Lake Oroville Community Update - June 5, 2020


Aerial view of the Bidwell Bar Bridge.

Aerial view of Bidwell Bar Bridge, Lake Oroville. DWR/2019

Lake Oroville State Recreation Area Resumes Summer Hours

Lake Oroville boat ramp areas are now open along with all Lake Oroville State Recreation Area (LOSRA) facility parking lots and day use areas. While the Oroville Dam Spillway Boat Ramp area is open 5 a.m. to 11 p.m., remaining Lake Oroville boat ramps are open 24 hours a day, seven days a week. Trails and Day Use Areas are open from 8 a.m. to sunset. Lake Oroville recreation information is available on the Department of Water Resources (DWR) Lake Oroville Recreation webpage and the LOSRA webpage.


The Bidwell Canyon and Lake Oroville (Lime Saddle) Marinas are open providing shuttle service, restrooms, and fuel. The Thermalito Diversion Pool and the North Forebay Recreation Area are also open to the public. The Forebay Aquatic Center at the North Forebay facility is now open Friday through Sunday 10 a.m. to 7 p.m. for boat, kayak, and other aquatic equipment rentals. LOSRA campgrounds, including floating campsites, and the Lake Oroville Visitors Center remain closed to protect public health.


California Department of Parks and Recreation (CA Parks) encourages visitors to maintain a physical distance of six feet or more, to keep moving, and to be mindful of congestion on one-way trails. Gatherings, picnics, and parties are not allowed if social distancing cannot be maintained. The Butte County Health Officer recommends face coverings, especially when you cannot maintain a safe 6-foot distance from others. Information on LOSRA facility status can be obtained on the “State Parks Covid-19 Resource Center” website. Information on local health requirements can be found at


Siren Testing at Oroville Dam

Sirens at Oroville Dam will be tested on Tuesday, June 9. This test begins monthly soundings at noon every second Tuesday of the month lasting for three minutes. The 121-decibel level sounding will be audible to neighboring residents, to motorists on Oro Dam Boulevard East, and to visitors of recreation areas around Oroville Dam – including the Diversion Pool, Spillway Boat Ramp area and Oroville Dam Crest Road. The sirens are in place to notify persons near Oroville Dam’s main spillway when water releases are about to begin. Monthly testing allows DWR to confirm the sirens' operational status.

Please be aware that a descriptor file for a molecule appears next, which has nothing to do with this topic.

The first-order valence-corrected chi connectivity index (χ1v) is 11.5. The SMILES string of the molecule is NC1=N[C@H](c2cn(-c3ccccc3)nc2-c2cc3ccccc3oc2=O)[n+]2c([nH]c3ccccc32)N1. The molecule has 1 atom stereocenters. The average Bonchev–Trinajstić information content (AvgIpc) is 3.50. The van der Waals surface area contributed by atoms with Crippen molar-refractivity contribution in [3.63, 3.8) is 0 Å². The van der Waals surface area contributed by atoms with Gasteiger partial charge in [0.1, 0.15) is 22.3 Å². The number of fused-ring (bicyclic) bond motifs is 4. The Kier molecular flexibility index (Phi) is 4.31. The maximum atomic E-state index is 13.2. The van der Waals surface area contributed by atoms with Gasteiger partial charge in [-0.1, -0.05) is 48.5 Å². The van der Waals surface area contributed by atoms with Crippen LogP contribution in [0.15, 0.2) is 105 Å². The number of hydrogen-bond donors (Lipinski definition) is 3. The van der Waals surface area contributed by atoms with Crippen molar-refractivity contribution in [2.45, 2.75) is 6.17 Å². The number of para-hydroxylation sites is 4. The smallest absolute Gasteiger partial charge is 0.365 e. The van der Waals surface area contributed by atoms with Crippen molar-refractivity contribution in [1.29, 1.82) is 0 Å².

Algal Blooms in Lake Oroville’s North and Middle Forks

Blue-green algae (cyanobacteria) is a natural component of ecosystems. Under certain conditions, including warmer temperatures and increased nutrient loads, algae can grow rapidly causing “blooms.” Algal blooms sometimes produce toxins that can be harmful to people and animals.


DWR environmental scientists regularly monitor Lake Oroville, the Thermalito North Forebay, and the Thermalito Afterbay for blue-green algae and their toxins. Algal blooms have been found in the upper reaches of Lake Oroville’s North and Middle Forks. Recent water samples sent for analysis tested negative.


There are currently no Harmful Algal Bloom advisories for Lake Oroville, the Thermalito Forebay, or the Thermalito Afterbay. If elevated levels of cyanobacteria toxins are found, DWR staff work with California’s Regional Water Quality Control Board and recreation area managers to notify the public and post advisory signs at affected waterbodies. To learn more about harmful algal blooms (HABs), visit the Water Board’s website.


Online Water Education Program Goes Live on DWR YouTube Channel

Join us for Water Wednesdays at 1 p.m. on DWR’s YouTube channel. These family-friendly programs are designed for kids 10 to 14 but are appropriate for anyone who would like to learn more about California’s water resources. The first five topics feature Delta wildlife including fish, plankton, birds, reptiles, and invasive species. Interested participants can pre-register through Zoom which will allow posting of questions to that week’s speaker.


Visit the DWR Events webpage at to join next Wednesday’s chat. Information will also be posted on DWR’s social media pages at @CA_DWR (Twitter) and @CADWR (Facebook). Previous episodes of Water Wednesdays are available on DWR’s YouTube channel.


Current Lake Operations

The elevation of Oroville’s reservoir is about 817.9 feet and storage is about 2.40 million acre-feet. Daily average inflows to the lake have ranged between 2,312 cfs (cubic feet per second) to 2,814 cfs over the past week. 

Temperatures are forecasted to cool this weekend with a chance of rain in the Feather River Basin. During the week of June 8, temperatures are expected to warm with dry conditions. The Northern Sierra Basin rainfall totals remains below average for the year, at 63 percent of normal, and snowpack is significantly below average, measuring 5 percent of normal for this time of year.

On Monday June 1, the total releases to Feather River were increased from 2,500 cfs to 3,000 cfs to meet downstream Bay-Delta water quality and flow standards. In addition, on June 2, DWR increased flow through the City of Oroville to 950 cfs for fisheries purposes. Flows from the Thermalito Afterbay Outlet (Outlet) are about 2,050 to achieve 3,000 cfs for the Feather River’s high flow channel downstream of the Outlet.

All data as of midnight 6/4/20